Plans are in the works for the 2013 Navajo Oral History project, the fifth year of the successful collaboration between Winona State University of Winona, Minnesota, and Diné College of The Navajo Nation.
Dr. Tom Grier (email@example.com) of the WSU Mass Communication department, and Dr. Miranda Haskie (firstname.lastname@example.org) of the DC Social and Behavioral Sciences department are already meeting with students and getting a list together in preparation for the class which begins in May 2013.
Each summer, students from both educational institutions are placed in collaborative teams and spend most of a month working on documentary journalism projects focused on Navajo elders.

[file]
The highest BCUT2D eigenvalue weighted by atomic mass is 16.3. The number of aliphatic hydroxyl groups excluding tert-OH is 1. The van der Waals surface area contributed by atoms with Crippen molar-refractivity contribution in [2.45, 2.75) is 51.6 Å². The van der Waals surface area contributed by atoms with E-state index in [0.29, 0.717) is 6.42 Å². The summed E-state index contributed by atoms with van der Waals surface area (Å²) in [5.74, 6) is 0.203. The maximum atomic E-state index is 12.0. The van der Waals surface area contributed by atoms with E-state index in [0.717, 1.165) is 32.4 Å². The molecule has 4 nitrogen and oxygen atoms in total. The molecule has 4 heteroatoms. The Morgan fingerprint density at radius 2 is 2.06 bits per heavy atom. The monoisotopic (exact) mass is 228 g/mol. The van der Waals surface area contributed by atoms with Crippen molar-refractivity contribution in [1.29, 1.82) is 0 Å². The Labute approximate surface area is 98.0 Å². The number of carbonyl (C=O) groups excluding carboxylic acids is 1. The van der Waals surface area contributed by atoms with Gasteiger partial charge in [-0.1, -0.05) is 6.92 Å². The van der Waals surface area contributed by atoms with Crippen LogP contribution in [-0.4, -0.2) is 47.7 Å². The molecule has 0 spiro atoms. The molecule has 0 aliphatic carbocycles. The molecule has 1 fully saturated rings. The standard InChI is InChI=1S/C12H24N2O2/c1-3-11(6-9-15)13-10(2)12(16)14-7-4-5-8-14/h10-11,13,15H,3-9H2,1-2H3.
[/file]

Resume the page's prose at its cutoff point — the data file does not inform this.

The students first meet each other via interactive television classes in May. Then the WSU students travel to Tsaile, Arizona, on the Navajo Nation for three weeks of field work with their DC counterparts. The students research a Navajo elder, do a service project for the elder, and interview the elder three times over an 18-day period. Finally, the student teams, edit and produce a documentary film about the elder's life.
The class is focused on students learning a variety of journalism skills while creating meaningful, accurate and culturally significant documentary films which are archived at the Smithsonian Institution's National Museum of the American Indian as well as at the Navajo Nation Museum and Library and the libraries at Diné College and Winona State University.
Students interested in participating in the 2013 Navajo Oral History project should review other pages in this blog, look at some of the previous year's completed documentaries, then contact one of the project director faculty members (listed above) via email to indicate interest. There's a limited number of seats available.